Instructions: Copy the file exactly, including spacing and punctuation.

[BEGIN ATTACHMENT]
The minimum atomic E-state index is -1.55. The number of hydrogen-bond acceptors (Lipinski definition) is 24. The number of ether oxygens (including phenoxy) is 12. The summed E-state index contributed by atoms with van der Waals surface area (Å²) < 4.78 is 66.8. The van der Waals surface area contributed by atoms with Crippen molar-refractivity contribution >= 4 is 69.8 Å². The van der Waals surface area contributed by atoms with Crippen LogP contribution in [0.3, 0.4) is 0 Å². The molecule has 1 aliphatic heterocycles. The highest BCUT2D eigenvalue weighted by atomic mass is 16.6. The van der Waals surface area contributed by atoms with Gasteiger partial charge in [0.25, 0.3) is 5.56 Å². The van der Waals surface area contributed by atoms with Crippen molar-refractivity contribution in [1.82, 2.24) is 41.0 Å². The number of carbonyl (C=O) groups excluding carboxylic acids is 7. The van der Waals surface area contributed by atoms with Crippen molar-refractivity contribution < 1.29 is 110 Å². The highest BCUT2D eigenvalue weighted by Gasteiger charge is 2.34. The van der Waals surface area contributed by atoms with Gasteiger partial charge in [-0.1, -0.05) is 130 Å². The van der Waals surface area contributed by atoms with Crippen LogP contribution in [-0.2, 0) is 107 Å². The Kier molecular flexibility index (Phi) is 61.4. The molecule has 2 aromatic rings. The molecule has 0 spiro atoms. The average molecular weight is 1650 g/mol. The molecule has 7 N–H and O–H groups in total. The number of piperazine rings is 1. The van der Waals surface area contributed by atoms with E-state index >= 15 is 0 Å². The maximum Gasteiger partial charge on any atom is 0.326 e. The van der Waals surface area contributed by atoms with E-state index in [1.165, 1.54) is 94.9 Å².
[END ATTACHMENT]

The minimum atomic E-state index is -1.55. The number of hydrogen-bond acceptors (Lipinski definition) is 24. The number of ether oxygens (including phenoxy) is 12. The summed E-state index contributed by atoms with van der Waals surface area (Å²) < 4.78 is 66.8. The van der Waals surface area contributed by atoms with Crippen molar-refractivity contribution >= 4 is 69.8 Å². The van der Waals surface area contributed by atoms with Crippen LogP contribution in [0.3, 0.4) is 0 Å². The molecule has 1 aliphatic heterocycles. The highest BCUT2D eigenvalue weighted by atomic mass is 16.6. The van der Waals surface area contributed by atoms with Gasteiger partial charge in [0.25, 0.3) is 5.56 Å². The van der Waals surface area contributed by atoms with Crippen molar-refractivity contribution in [1.82, 2.24) is 41.0 Å². The number of carbonyl (C=O) groups excluding carboxylic acids is 7. The van der Waals surface area contributed by atoms with Crippen molar-refractivity contribution < 1.29 is 110 Å². The highest BCUT2D eigenvalue weighted by Gasteiger charge is 2.34. The van der Waals surface area contributed by atoms with Gasteiger partial charge in [-0.1, -0.05) is 130 Å². The van der Waals surface area contributed by atoms with Crippen LogP contribution in [-0.2, 0) is 107 Å². The Kier molecular flexibility index (Phi) is 61.4. The molecule has 2 aromatic rings. The molecule has 0 spiro atoms. The average molecular weight is 1650 g/mol. The molecule has 7 N–H and O–H groups in total. The number of piperazine rings is 1. The van der Waals surface area contributed by atoms with E-state index >= 15 is 0 Å². The maximum Gasteiger partial charge on any atom is 0.326 e. The van der Waals surface area contributed by atoms with E-state index in [1.165, 1.54) is 94.9 Å².